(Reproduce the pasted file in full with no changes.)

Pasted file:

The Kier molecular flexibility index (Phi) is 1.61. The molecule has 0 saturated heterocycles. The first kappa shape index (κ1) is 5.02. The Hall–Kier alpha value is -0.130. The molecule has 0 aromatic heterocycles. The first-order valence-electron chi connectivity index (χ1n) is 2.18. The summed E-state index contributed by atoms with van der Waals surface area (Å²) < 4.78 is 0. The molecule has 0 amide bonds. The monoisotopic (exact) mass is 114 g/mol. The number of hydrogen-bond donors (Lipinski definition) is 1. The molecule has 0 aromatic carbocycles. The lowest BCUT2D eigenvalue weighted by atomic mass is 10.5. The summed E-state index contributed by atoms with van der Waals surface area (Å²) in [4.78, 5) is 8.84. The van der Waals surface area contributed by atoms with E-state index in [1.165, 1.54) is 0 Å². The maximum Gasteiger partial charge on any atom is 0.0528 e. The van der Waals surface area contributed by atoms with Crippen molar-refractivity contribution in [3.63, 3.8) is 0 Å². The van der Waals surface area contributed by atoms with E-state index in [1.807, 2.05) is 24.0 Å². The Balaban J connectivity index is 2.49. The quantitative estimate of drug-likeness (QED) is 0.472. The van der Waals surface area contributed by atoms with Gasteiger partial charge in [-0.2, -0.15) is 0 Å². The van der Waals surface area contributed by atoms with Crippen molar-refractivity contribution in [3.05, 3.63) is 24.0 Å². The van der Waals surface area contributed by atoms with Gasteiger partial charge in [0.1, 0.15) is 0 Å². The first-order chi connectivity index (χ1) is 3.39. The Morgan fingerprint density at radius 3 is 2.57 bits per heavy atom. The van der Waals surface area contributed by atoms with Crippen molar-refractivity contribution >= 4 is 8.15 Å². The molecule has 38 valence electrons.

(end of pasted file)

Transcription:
The Kier molecular flexibility index (Phi) is 1.61. The molecule has 0 saturated heterocycles. The first kappa shape index (κ1) is 5.02. The Hall–Kier alpha value is -0.130. The molecule has 0 aromatic heterocycles. The first-order valence-electron chi connectivity index (χ1n) is 2.18. The summed E-state index contributed by atoms with van der Waals surface area (Å²) < 4.78 is 0. The molecule has 0 amide bonds. The monoisotopic (exact) mass is 114 g/mol. The number of hydrogen-bond donors (Lipinski definition) is 1. The molecule has 0 aromatic carbocycles. The lowest BCUT2D eigenvalue weighted by atomic mass is 10.5. The summed E-state index contributed by atoms with van der Waals surface area (Å²) in [4.78, 5) is 8.84. The van der Waals surface area contributed by atoms with E-state index in [1.165, 1.54) is 0 Å². The maximum Gasteiger partial charge on any atom is 0.0528 e. The van der Waals surface area contributed by atoms with Crippen molar-refractivity contribution in [3.63, 3.8) is 0 Å². The van der Waals surface area contributed by atoms with E-state index in [1.807, 2.05) is 24.0 Å². The Balaban J connectivity index is 2.49. The quantitative estimate of drug-likeness (QED) is 0.472. The van der Waals surface area contributed by atoms with Gasteiger partial charge in [-0.2, -0.15) is 0 Å². The van der Waals surface area contributed by atoms with Crippen molar-refractivity contribution in [3.05, 3.63) is 24.0 Å². The van der Waals surface area contributed by atoms with Gasteiger partial charge in [0.1, 0.15) is 0 Å². The first-order chi connectivity index (χ1) is 3.39. The Morgan fingerprint density at radius 3 is 2.57 bits per heavy atom. The van der Waals surface area contributed by atoms with Crippen molar-refractivity contribution >= 4 is 8.15 Å². The molecule has 38 valence electrons.